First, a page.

North Carolina boasts three of the top four metro areas in a new national ranking comparing a decade’s worth of housing growth to job growth. California claims the three lowest rankings in the list compiled by the Manhattan Institute.
Durham-Chapel Hill ranks No. 1 in the list of 20 metro areas, ahead of Houston-The Woodlands-Sugar Land in Texas. Raleigh ranks No. 3. Charlotte-Concord-Gastonia ranks No. 4.
Arizona’s Phoenix-Mesa-Scottsdale area rounds out the top five.
On the other end of the scale, the San Francisco-Oakland-Hayward area in California ranks dead last. San Jose-Sunnyvale-Santa Clara ranks 19th out of 20, and Riverside-San Bernardino-Ontario, California, ranks No. 18.
The Los Angeles, New York, and Boston metro areas rank Nos. 15, 16, and 17.
The list is tied to MI’s newly released study titled “The Jobs-Housing Mismatch: What It Means for Metropolitan Areas.” It compares employment growth to new housing permits during the last decade-long economic expansion before the COVID-19 pandemic.
The report explains that government policies can stand in the way of communities matching housing options to job growth.
“Many American metropolitan areas exhibited robust job growth in the favorable economic conditions that prevailed for most of the past decade, up to the pandemic-induced recession of 2020,” according to an executive summary of the report from Eric Kober, Manhattan Institute senior fellow. “However, not all those metros matched job growth with housing growth. Largely because of restrictions on land use, some of the nation’s most successful and productive metropolitan areas failed to meet housing demand.”
“The populations of those areas became better educated and earned higher incomes,” Kober continued. “Even though many jobs that don’t typically require a college education paid better in those metros, less-educated workers gravitated to the growing metros where housing was more affordable. When high-wage, high-productivity metros exclude many of the workers who would want to work there — but can’t find housing that meets their needs and that they can afford — the national economy grows less than it could have.”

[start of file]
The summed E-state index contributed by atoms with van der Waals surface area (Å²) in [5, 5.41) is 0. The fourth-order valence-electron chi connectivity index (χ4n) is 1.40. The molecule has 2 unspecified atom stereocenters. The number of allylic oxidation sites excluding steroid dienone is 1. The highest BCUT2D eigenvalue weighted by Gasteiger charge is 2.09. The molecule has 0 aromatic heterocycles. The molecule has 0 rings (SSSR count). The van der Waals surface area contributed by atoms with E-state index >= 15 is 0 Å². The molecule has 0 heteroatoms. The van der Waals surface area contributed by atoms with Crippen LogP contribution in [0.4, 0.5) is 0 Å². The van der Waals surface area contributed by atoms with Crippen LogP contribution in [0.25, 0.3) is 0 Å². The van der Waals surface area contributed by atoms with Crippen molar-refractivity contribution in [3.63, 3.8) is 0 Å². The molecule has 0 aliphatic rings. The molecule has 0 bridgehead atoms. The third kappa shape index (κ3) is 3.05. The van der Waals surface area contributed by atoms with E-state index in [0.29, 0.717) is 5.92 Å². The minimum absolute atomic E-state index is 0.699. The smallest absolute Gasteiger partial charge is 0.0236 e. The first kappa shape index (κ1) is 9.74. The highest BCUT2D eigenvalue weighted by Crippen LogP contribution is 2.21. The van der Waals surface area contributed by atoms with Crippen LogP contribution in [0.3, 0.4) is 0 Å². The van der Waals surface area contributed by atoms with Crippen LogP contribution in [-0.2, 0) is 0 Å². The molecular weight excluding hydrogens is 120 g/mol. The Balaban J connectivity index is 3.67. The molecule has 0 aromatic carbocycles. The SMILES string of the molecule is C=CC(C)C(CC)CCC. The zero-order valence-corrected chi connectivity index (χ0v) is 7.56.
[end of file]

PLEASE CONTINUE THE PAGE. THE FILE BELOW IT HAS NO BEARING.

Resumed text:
Kober praised metro areas that fared well on the list. “The most impressive areas successfully achieved both density and plentiful supply,” he said. “These metros are best positioned for the future.”
The study offers a warning. “Many of the successful metros are struggling to shift housing patterns to permit higher density, and all want to increase the use of public transit,” Kober said. “The federal government can play a constructive role in helping U.S. metropolitan areas transition to higher densities and more transit use with financial aid for planning, housing assistance, and public transit.”
“However, such spending has often been wasteful in the past, and constant vigilance is required to ensure that new spending is cost-effective,” he warned.
“Some commentators have also suggested that the federal government, by withholding or conditioning aid, can force resistant communities to liberalize zoning and become more open to denser and more affordable types of housing,” Kober added. “Such hopes seem unrealistic, given the federal government’s lack of authority and expertise in land-use regulation. As the deleterious effects of the jobs–housing mismatch become clearer, actions are increasingly being taken at the state and local levels to lift the many regulatory impediments that stop new housing from being built where it’s needed.”
In an interview with Carolina Journal, Kober offered a warning for N.C. communities that fare well in the new ranking. “The challenge that a lot of metropolitan areas face that have been successful in the past is that they’ve been very reliant on the fact that they have land,” he said. Relying extensively on undeveloped land can lead to traffic problems that break a unified metropolitan labor market into smaller units, he added.
“Watch out for getting into a situation in which your attractiveness to business as a place which combines a good business environment and relatively affordable housing — watch out for danger signs that that is becoming less so,” he said. “Try to plan sensibly.”
“Try to build on your assets incrementally,” he told CJ. “It’s important to be cost-effective. Cities looking at this situation can often conclude that they need to build a very, very expensive fixed rail transit network when they’ve never really exhausted the potential of, let’s say, bus rapid transit.”
N.C. metro areas will need to address transportation issues at some point. “Do it with the idea of getting the best value for your investments.”